It doesn’t get more real than this.
A global pandemic, sustained violence against Black lives, brazen attacks by white supremacists, climate catastrophe, and pervasive economic injustice are evidence that our systems are failing us.
We can choose to be together differently. And we can start now.
We can engage one another and our communities with mutual care.
We can reimagine collective systems where we are all safe and well.
We can build the kind of governance we know is possible.
This is how #WeGovern.
Our actions add up to the world we’re building. Join us in committing to these agreements as a path toward what’s possible.
Sign on Now!
Governance is the process by which people determine the norms and rules that guide people’s everyday life and behavior, including:
- How we choose to live together,
- How we choose to recognize and uphold each other’s well-being and freedom,
- How we choose to use our resources together,
- How we choose to build systems and structures that reflect our shared values, and
- How we choose to care for the land, which provides us everything we need.
Our systems are failing all of us. Indeed, they were never built to serve many of us, especially Black, Indigenous, queer, and trans people, immigrants and refugees, those with disabilities, elders, and young people who are saying–and have been saying for generations–that we all deserve better.
The world we envision is only possible if we operate from mutual care, based on the beliefs that:
- The well-being, dignity, respect, and agency of the most vulnerable are indicators of the success of a community and its governance.
- Each generation shares in the responsibility for the care and well-being of generations before and after, our elders and our children.
- All beings are connected, including Mother Earth.
We govern together
- Each person sees every other person as a fellow human being with the same value, rights, and worth as themselves.
- All human beings have inherent value, even when they cause harm and are not yet able to hold themselves accountable.
- We honor the presence of everyone, and ensure all labor is seen, valued, and recognized.
- All people have the right, opportunity, responsibility, and authority to participate in governance.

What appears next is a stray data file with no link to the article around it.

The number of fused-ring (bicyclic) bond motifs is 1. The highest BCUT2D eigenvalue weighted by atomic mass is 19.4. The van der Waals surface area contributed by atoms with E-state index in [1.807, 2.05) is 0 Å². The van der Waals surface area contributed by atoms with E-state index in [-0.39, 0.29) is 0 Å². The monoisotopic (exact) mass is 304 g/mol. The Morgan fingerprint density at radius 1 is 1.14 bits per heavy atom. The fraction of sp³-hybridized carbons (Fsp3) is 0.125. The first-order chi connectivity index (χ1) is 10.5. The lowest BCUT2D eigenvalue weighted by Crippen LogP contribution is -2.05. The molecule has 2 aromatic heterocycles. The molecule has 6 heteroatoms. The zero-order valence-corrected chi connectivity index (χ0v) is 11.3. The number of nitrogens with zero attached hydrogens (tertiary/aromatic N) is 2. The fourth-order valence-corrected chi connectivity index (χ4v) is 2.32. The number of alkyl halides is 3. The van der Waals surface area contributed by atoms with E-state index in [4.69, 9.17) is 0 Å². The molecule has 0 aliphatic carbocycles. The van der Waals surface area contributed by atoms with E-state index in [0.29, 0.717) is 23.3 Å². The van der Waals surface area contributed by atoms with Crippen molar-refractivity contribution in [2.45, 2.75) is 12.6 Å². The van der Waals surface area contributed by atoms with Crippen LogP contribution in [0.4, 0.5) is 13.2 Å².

- Our governance is decentralized so that decisions are made in and with community.
We keep each other safe
- We keep ourselves safe, and we hold ourselves and each other accountable.
- Our health and safety arise from mutual care, a just society, and the interruption of violence before it harms others.
- We end cycles of harm and violence by using care in seeking justice with those who have been harmed.
- We mend our past and current wrongs, so that the reconciliation between people can create a more harmonious and thriving future.
We thrive together
- We share our resources in consistent, fair, and just ways.
- We strive for the well-being of all people as the foundation for a thriving community.
- People have what they need and share what they have–adequate and nutritious food, housing, quality education, reliable healthcare, meaningful work, and time with family and friends.
- We affirm that the earth sustains us, and that the natural world has rights.
- Lands, waters, natural resources are part of our collective cultural heritage, and we steward them for all beings and future generations.
These principles were collaboratively written by healers, leaders, artists, and storytellers across the United States, most of whom are queer, transgender, Black, Indigenous, and People of Color.
Emanuel Brown, Kassamira Carter-Howard, Malia Collins, Denisha Craig, ML Daniel, Raven Dickerson, Sanu Dieng, Doris Dupuy, Tannia Esparza, Alexis Flanagan, Edward Heisler, Mimi Ho, Kristiana Huitrón, Lola Ibrahim, Ariel Jacobson, Emmanuelle Klossou, Tracy Kunkler, Jennifer Lentfer, Kate McCord, Rebeka Ndosi, Klarissa Oh, Farzana Safiullah, Aparna Shah, Nan Stoops, Adiel Suarez-Murias, Aimee Thompson, Karen Tronsgard-Scott, Quentin Walcott, LaToya Wesley